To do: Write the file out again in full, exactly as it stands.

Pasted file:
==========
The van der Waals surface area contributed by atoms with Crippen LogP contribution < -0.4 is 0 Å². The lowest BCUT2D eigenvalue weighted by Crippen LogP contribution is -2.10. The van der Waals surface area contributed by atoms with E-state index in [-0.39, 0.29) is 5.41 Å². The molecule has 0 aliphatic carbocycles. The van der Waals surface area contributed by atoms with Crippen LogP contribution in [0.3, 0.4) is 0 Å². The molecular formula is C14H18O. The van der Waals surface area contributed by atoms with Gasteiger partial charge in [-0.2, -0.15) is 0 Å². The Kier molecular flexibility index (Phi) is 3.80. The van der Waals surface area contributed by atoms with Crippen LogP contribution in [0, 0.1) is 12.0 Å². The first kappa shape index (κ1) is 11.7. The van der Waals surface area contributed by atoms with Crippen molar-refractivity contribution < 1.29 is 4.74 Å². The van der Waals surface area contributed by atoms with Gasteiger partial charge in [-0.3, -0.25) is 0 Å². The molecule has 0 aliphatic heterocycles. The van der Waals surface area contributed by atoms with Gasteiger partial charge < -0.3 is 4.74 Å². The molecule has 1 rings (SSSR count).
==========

The van der Waals surface area contributed by atoms with Crippen LogP contribution < -0.4 is 0 Å². The lowest BCUT2D eigenvalue weighted by Crippen LogP contribution is -2.10. The van der Waals surface area contributed by atoms with E-state index in [-0.39, 0.29) is 5.41 Å². The molecule has 0 aliphatic carbocycles. The van der Waals surface area contributed by atoms with Crippen LogP contribution in [0.3, 0.4) is 0 Å². The molecular formula is C14H18O. The van der Waals surface area contributed by atoms with Gasteiger partial charge in [-0.2, -0.15) is 0 Å². The Kier molecular flexibility index (Phi) is 3.80. The van der Waals surface area contributed by atoms with Crippen LogP contribution in [0, 0.1) is 12.0 Å². The first kappa shape index (κ1) is 11.7. The van der Waals surface area contributed by atoms with Crippen molar-refractivity contribution < 1.29 is 4.74 Å². The van der Waals surface area contributed by atoms with Gasteiger partial charge in [-0.3, -0.25) is 0 Å². The molecule has 0 aliphatic heterocycles. The van der Waals surface area contributed by atoms with Gasteiger partial charge < -0.3 is 4.74 Å². The molecule has 1 rings (SSSR count).